It is altogether possible to walk through our Art and Design Gallery in the Pomerantz lobby and never notice the glass-encased balcony-like space situated directly over the entrance turnstiles. After all, the gallery is so dazzling and its displays so captivating that your attention is riveted to what is immediately before you. However, for several weeks over the past academic year, that space above the gallery—which we call The Studio—beckoned with equal allure as it showcased FIT’s first “artist-in-residence” program. The program’s mission is to bring in outside artists recommended by faculty who will engage with our students and faculty in projects that reflect the artists’ specialty. Under the supervision of acting associate dean of art and design Melanie Reim, it had a soft launch in October with FIT alum John Anthony’56 who conducted a master class in fashion design for approximately 25 students. The program really took off in the spring semester during which time three artists with very different practices occupied the Studio, each for three consecutive days. There were Kathleen Granados, who creates sculptures from fibers and everyday objects, Ruben Marroquin , a textile designer and weaver and Bethany Robertson, an illustrator and hand-lettering artists.
With each artist, the 856 square foot Studio—formally room D-223—looked altogether different. When Ruben Marroquin was in residence, the worktables were filled with colorful yarns and small looms that he supplied—while the interior walls displayed the artist’s own work: images vibrantly stitched with yarns. Participating students took to the looms, discovering their expressive possibilities in terms of color and design. The Studio was equally alive with Kathleen Granados, whose own fiber-based sculpture acted as inspiration for the students who were asked to create artwork based on a line of poetry they received from the artist. The students working with Bethany Robertson were given paper to cut and fold that was integrated onto a brilliantly-colored oversized foam-based installation resembling botanical and organic forms.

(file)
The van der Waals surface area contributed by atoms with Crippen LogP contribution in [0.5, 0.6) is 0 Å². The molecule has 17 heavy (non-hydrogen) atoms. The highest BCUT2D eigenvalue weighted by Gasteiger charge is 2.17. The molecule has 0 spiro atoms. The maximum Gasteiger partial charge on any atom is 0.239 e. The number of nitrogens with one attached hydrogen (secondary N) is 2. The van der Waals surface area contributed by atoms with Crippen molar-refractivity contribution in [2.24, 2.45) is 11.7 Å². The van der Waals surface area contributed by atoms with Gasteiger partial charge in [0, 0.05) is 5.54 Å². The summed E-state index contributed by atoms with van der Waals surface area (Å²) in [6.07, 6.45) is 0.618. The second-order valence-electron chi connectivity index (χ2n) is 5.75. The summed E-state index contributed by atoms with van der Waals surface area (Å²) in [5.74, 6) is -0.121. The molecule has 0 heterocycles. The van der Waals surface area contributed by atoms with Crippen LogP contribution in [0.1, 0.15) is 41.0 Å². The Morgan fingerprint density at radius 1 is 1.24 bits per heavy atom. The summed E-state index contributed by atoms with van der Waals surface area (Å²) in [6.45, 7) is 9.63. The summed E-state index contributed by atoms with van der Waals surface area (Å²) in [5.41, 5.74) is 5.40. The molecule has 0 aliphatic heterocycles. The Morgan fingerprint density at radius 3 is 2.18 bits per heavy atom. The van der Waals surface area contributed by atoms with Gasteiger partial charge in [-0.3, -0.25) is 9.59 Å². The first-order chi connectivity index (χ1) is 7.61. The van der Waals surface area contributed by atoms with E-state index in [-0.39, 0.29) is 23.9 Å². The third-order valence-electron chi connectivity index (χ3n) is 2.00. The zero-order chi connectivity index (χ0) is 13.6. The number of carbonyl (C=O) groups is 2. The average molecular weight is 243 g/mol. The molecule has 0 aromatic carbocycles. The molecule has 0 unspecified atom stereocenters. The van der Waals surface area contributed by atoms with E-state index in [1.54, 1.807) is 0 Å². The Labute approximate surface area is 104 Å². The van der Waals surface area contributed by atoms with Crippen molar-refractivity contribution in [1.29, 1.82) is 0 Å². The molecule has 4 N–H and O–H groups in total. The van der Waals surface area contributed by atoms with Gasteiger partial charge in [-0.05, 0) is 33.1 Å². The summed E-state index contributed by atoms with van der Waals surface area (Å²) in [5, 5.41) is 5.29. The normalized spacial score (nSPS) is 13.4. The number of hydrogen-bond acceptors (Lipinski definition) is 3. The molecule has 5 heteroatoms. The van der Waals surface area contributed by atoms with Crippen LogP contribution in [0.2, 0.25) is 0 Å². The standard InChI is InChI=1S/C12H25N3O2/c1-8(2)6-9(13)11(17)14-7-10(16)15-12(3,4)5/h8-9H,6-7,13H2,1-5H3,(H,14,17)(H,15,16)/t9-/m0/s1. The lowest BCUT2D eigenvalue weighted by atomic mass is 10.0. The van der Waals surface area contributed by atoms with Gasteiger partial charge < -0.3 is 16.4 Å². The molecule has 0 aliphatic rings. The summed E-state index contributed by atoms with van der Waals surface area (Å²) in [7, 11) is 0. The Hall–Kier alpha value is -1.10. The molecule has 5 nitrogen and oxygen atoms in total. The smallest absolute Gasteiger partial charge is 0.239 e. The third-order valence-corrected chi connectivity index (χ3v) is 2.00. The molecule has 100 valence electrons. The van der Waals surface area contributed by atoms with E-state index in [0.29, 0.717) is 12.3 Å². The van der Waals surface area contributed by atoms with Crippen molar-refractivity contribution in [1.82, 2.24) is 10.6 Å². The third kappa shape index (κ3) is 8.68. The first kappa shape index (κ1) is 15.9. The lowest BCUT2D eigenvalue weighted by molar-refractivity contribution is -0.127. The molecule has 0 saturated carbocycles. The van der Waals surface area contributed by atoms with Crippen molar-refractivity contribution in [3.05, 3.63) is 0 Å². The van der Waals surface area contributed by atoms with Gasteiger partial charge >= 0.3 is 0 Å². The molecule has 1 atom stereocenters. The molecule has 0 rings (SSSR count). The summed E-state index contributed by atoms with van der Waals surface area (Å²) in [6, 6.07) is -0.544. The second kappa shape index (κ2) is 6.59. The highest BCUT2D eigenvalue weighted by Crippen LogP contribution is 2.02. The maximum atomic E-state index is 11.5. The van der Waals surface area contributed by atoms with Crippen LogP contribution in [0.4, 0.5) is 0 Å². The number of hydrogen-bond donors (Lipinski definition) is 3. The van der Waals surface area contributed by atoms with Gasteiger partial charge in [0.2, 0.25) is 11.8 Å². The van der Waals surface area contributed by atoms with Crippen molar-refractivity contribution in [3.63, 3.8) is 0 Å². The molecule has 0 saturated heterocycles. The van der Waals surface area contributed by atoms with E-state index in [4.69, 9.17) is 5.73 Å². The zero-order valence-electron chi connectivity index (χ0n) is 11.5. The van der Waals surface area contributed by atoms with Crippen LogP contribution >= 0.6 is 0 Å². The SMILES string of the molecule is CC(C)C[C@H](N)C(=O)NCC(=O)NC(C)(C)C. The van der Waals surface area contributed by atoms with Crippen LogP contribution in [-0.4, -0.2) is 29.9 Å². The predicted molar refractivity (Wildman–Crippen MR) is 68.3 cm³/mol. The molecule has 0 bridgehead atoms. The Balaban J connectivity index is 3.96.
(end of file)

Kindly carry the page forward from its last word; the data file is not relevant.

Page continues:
The artists worked with students during the common hour on two days. On a third day,- they were free to use the studio for their own work. While faculty invited their students to take part, in fact, many of the participating students were drop-ins—curious passersby who were lured in by the activities they witnessed. For these students in particular, the “artist-in-residence” program was a real plus: they walked in with no expectations and walked out having expanded their artistic skills and horizons. The enthusiasm and excitement in the studio was palpable—enough to attract some attention from viewers in the downstairs gallery. An excellent start to a very worthwhile program!